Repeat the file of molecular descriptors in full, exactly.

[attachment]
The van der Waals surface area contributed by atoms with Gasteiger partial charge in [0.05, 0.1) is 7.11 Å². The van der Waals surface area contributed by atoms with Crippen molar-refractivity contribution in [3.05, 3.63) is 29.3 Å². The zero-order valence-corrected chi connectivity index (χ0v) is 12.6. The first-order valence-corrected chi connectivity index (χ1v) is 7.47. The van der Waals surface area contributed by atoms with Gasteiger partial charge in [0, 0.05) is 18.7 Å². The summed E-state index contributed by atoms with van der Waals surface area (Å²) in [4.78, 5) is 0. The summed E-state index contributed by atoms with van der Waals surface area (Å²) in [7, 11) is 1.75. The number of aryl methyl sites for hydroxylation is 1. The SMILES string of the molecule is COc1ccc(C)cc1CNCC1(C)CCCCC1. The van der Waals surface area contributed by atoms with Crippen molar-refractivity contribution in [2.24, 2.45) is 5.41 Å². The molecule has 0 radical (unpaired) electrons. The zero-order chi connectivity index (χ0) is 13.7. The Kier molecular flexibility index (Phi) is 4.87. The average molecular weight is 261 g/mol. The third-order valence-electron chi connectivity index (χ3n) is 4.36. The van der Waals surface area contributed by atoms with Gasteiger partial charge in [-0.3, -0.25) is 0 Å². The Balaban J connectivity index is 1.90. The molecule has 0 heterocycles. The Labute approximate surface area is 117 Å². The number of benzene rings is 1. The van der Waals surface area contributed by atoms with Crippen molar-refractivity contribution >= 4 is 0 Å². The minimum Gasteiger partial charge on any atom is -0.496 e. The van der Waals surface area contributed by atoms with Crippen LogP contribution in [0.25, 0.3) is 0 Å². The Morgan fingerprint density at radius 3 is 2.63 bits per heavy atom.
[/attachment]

The van der Waals surface area contributed by atoms with Gasteiger partial charge in [0.05, 0.1) is 7.11 Å². The van der Waals surface area contributed by atoms with Crippen molar-refractivity contribution in [3.05, 3.63) is 29.3 Å². The zero-order valence-corrected chi connectivity index (χ0v) is 12.6. The first-order valence-corrected chi connectivity index (χ1v) is 7.47. The van der Waals surface area contributed by atoms with Gasteiger partial charge in [0, 0.05) is 18.7 Å². The summed E-state index contributed by atoms with van der Waals surface area (Å²) in [4.78, 5) is 0. The summed E-state index contributed by atoms with van der Waals surface area (Å²) in [7, 11) is 1.75. The number of aryl methyl sites for hydroxylation is 1. The SMILES string of the molecule is COc1ccc(C)cc1CNCC1(C)CCCCC1. The van der Waals surface area contributed by atoms with Crippen molar-refractivity contribution in [2.24, 2.45) is 5.41 Å². The molecule has 0 radical (unpaired) electrons. The zero-order chi connectivity index (χ0) is 13.7. The Kier molecular flexibility index (Phi) is 4.87. The average molecular weight is 261 g/mol. The third-order valence-electron chi connectivity index (χ3n) is 4.36. The van der Waals surface area contributed by atoms with Gasteiger partial charge in [-0.3, -0.25) is 0 Å². The Balaban J connectivity index is 1.90. The molecule has 0 heterocycles. The Labute approximate surface area is 117 Å². The number of benzene rings is 1. The van der Waals surface area contributed by atoms with Crippen molar-refractivity contribution >= 4 is 0 Å². The minimum Gasteiger partial charge on any atom is -0.496 e. The van der Waals surface area contributed by atoms with Crippen LogP contribution in [0.25, 0.3) is 0 Å². The Morgan fingerprint density at radius 3 is 2.63 bits per heavy atom.